Hi, how can I make the following code work? (show all the possible values of
a type 'a') > showAll :: (Eq a, Bounded a, Enum a) => a -> [a] > showAll a = [minBound..maxBound]::[a] it keeps saying that I could fix the problem by adding (Enum a) and (Bounded a) the the context, but I failed when I try. anything goes wrong? Thanks! Raeck |
[-cafe left out]
On Tue, 2008-12-30 at 17:12 +0000, [hidden email] wrote: > Hi, how can I make the following code work? (show all the possible values of > a type 'a') > > > showAll :: (Eq a, Bounded a, Enum a) => a -> [a] > > showAll a = [minBound..maxBound]::[a] > > it keeps saying that I could fix the problem by adding (Enum a) and (Bounded > a) the the context, but I failed when I try. > The problem is the inner annotation, ::[a]. It's not the same a as in (Eq a, Bounded a, Enum a) => a -> [a], and in Haskell98 it can't be. I'm not surprised that's confused you! If you remove the inner annotation it should work fine though. You can go a step further and make showAll a value rather than a function: showAll = [minBound..maxBound] (I've left out the type annotations, but you can put ":t [minBound..maxBound]" into ghci or hugs if you want one) -- Philippa Cowderoy <[hidden email]> I left the snappy .sigs on the other computer |
You seem to be having some trouble with the type system, not just in
this instance. I found when I was learning Haskell that when this happens, it is useful to not add type annotations, then load it up in GHCi and see what it comes up with (with the aforementions :t option). Then you can see why that makes sense and possibly change the function. Once you're happy with the function and are confident you understand its type, go ahead and put the type annotation back into your source code. I also found it useful to play around with various expressions and see what their types where. Especially with things like partial application, function composition and monadic functions. Paul Philippa Cowderoy wrote: > [-cafe left out] > > On Tue, 2008-12-30 at 17:12 +0000, [hidden email] wrote: >> Hi, how can I make the following code work? (show all the possible values of >> a type 'a') >> >>> showAll :: (Eq a, Bounded a, Enum a) => a -> [a] >>> showAll a = [minBound..maxBound]::[a] >> it keeps saying that I could fix the problem by adding (Enum a) and (Bounded >> a) the the context, but I failed when I try. >> > > The problem is the inner annotation, ::[a]. It's not the same a as in > (Eq a, Bounded a, Enum a) => a -> [a], and in Haskell98 it can't be. I'm > not surprised that's confused you! If you remove the inner annotation it > should work fine though. > > You can go a step further and make showAll a value rather than a > function: > > showAll = [minBound..maxBound] > > (I've left out the type annotations, but you can put ":t > [minBound..maxBound]" into ghci or hugs if you want one) > |
In reply to this post by raeck@msn.com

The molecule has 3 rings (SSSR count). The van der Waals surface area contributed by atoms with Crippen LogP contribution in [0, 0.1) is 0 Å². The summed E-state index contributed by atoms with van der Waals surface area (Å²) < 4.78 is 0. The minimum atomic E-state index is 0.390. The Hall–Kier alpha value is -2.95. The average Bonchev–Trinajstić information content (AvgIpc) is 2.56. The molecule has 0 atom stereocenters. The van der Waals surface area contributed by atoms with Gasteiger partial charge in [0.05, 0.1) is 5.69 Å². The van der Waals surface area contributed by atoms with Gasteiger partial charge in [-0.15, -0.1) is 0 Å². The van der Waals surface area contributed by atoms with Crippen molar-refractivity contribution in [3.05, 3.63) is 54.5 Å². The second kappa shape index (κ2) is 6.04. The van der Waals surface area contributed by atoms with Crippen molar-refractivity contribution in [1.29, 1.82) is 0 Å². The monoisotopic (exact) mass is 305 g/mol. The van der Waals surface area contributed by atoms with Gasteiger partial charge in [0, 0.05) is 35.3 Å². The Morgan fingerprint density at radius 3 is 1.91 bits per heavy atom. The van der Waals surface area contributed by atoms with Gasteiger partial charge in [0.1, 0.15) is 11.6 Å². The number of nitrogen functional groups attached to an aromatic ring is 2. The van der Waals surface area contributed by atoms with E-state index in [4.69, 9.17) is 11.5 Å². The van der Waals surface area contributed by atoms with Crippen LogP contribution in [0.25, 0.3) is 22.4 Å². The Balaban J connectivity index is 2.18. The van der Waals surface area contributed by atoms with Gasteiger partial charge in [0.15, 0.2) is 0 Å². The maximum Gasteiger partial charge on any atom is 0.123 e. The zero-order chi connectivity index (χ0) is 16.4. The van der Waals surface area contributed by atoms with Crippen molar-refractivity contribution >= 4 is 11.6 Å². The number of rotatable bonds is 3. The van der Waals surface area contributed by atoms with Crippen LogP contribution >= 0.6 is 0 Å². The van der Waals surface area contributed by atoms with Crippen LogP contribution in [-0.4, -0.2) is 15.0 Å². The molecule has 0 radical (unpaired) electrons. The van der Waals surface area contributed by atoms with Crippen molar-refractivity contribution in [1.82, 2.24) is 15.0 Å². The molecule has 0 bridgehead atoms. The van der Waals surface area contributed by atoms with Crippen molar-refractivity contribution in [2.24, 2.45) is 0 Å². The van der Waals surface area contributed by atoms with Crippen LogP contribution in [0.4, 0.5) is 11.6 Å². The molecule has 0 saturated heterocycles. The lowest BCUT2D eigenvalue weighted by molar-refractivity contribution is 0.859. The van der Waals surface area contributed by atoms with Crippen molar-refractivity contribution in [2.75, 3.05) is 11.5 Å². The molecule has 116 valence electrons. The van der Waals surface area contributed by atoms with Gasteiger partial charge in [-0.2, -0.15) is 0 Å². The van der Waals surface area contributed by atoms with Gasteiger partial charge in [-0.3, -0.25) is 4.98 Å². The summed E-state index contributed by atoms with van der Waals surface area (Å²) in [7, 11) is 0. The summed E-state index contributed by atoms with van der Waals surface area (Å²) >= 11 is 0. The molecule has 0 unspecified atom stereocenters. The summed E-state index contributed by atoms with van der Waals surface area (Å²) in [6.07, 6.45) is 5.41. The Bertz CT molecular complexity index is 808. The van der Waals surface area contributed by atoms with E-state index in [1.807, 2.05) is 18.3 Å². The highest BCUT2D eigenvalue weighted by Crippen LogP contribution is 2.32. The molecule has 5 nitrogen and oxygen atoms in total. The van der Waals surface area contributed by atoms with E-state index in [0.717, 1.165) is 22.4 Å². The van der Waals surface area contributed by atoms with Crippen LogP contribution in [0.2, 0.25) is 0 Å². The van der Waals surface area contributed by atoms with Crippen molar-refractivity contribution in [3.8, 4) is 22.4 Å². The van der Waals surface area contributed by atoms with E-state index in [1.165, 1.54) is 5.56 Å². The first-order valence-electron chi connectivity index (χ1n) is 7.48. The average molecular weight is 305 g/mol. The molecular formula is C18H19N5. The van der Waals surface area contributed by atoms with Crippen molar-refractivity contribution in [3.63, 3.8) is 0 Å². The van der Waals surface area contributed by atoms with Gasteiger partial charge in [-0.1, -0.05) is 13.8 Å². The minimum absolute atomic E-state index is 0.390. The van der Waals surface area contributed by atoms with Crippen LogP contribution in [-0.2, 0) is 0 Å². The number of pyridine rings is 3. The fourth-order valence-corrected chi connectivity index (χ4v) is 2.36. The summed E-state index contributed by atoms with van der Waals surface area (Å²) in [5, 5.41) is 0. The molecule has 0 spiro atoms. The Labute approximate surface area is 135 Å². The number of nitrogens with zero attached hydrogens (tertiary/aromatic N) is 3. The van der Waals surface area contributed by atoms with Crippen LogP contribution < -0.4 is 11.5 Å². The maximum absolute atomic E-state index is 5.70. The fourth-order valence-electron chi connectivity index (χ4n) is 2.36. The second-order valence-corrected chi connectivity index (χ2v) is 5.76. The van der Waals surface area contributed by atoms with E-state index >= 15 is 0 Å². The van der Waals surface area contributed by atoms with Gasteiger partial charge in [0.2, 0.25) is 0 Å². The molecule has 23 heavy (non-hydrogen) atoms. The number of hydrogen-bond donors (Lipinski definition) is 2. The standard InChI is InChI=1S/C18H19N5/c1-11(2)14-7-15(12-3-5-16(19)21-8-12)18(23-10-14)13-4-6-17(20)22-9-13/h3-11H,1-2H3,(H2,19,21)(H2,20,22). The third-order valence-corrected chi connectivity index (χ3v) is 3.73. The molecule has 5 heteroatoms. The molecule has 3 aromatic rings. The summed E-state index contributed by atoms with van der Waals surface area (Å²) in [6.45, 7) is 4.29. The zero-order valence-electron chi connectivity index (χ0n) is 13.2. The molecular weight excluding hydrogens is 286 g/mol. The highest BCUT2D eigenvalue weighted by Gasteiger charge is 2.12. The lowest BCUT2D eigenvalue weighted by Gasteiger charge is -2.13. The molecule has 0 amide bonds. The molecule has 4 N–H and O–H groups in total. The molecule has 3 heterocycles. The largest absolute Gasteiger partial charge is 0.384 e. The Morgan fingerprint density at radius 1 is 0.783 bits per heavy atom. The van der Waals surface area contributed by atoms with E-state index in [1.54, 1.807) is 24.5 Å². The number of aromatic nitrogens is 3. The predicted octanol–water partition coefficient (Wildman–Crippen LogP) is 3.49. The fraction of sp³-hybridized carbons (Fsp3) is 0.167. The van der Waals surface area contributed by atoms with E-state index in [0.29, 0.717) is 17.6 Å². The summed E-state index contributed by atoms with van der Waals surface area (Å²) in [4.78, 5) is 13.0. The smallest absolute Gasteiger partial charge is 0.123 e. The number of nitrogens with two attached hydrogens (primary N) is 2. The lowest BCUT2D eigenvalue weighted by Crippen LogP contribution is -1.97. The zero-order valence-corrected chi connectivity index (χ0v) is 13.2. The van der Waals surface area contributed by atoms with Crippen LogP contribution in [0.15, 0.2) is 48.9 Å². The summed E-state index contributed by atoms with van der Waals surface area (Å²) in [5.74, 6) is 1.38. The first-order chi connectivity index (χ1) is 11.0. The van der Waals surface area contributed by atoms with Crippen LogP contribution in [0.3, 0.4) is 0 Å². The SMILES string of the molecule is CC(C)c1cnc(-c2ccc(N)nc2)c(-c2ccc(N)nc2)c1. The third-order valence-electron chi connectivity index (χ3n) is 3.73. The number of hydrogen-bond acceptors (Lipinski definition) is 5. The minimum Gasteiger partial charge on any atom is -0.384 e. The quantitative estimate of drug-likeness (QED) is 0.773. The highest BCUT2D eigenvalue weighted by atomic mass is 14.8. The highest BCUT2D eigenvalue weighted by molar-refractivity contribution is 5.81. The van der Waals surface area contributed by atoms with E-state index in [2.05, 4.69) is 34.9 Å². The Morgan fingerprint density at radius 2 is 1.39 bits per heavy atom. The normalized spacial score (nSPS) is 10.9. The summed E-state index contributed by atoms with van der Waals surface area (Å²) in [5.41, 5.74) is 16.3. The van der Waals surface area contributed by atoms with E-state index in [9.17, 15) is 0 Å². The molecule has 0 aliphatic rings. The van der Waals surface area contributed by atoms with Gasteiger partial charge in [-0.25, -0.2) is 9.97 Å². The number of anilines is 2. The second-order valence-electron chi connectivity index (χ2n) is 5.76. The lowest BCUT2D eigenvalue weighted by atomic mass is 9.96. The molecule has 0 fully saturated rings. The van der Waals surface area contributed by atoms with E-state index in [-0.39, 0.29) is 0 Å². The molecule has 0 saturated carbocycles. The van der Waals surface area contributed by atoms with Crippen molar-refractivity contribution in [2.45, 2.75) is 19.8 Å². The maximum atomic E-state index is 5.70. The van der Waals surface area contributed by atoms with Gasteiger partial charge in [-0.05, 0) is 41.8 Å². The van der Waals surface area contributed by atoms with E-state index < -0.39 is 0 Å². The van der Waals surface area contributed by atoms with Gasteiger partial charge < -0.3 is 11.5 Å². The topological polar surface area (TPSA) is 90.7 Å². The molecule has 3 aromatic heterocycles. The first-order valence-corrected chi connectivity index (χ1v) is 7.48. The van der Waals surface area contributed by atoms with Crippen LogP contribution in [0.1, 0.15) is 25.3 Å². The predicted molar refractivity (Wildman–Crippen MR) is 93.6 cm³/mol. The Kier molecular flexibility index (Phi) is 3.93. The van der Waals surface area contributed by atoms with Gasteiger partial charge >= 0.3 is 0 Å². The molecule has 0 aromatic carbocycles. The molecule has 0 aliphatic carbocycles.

Raeck said:
> Hi, how can I make the following code work? (show all the possible values of a type 'a') >> showAll :: (Eq a, Bounded a, Enum a) => a -> [a] >> showAll a = [minBound..maxBound]::[a] What you are really looking for, I think, is a polymorphic value of type [a], where a is some enumerable, bounded type. allValues :: (Enum a, Bounded a) => [a] allValues = [minBound .. maxBound] You can omit the type signature, but then you'll run into the monomorphism restriction (which you'll can turn off with, e.g. -XNoMonomorphismRestriction) |
In reply to this post by raeck@msn.com
On Mon, Dec 29, 2008 at 6:24 PM, <[hidden email]> wrote:
> Are there anyway to express the "iterating" of a user-defined data type in > Haskell? > > For example, in > > data Shape = Square | Circle | Triangle >> > > how can I 'iterate' them and apply them all to the same function without > indicating them explicitly? > such as [func Square, func Circle, func Triangle]. > Can I use a form similar to the following case in a list instead: > > Numbers = [1,2,3,4,5] >> > > [func x | x <- Numbers ] >> > > Actually what I want is to obtain all the possible values of a data type > (Shape). For "enum" style data, where all the constructors have no arguments, you can do deriving (Bounded, Enum), so: data Shape = Square | Circle | Triangle deriving (Bounded,Enum) Then: numbers = [minBound..maxBound] :: [Shape] Luke -------------- next part -------------- An HTML attachment was scrubbed... URL: http://www.haskell.org/pipermail/beginners/attachments/20081229/a5358a1f/attachment.htm |
In reply to this post by raeck@msn.com
On Tue, 2008-12-30 at 17:12 +0000, [hidden email] wrote:
> Hi, how can I make the following code work? (show all the possible values of > a type 'a') > ? > > showAll :: (Eq a, Bounded a, Enum a) => a -> [a] > > showAll a = [minBound..maxBound]::[a] The bottom 'a' has nothing to do with the 'a' in the type signature. Your code is equivalent to ? > > showAll :: (Eq a, Bounded a, Enum a) => a -> [a] > > showAll a = [minBound..maxBound]::[b] Which is not type correct as [minBound..maxBound] :: (Bounded a, Enum a) => [a] You don't need that type annotation (or the type signature for that matter), so just omit it. |
In reply to this post by Ryan Ingram
On Mon, Dec 29, 2008 at 4:48 AM, Ryan Ingram <[hidden email]> wrote:
> On Sun, Dec 28, 2008 at 10:13 PM, David Menendez <[hidden email]> wrote: >> Here's the simplest way: >> >> update k v map = \k' -> if k' == k then v else map k' > Of course this version of update leaks crazy amounts of memory: > >> let bigmap = iterate (update Male 150) classA !! 100000 >> bigmap Male > > "bigmap" leaves a huge chain of thunks pointing at each other, which > can never be freed. Sure. It's slow, too. If you want a map that you can update, you're usually much better off with a concrete data structure. -- Dave Menendez <[hidden email]> <http://www.eyrie.org/~zednenem/> |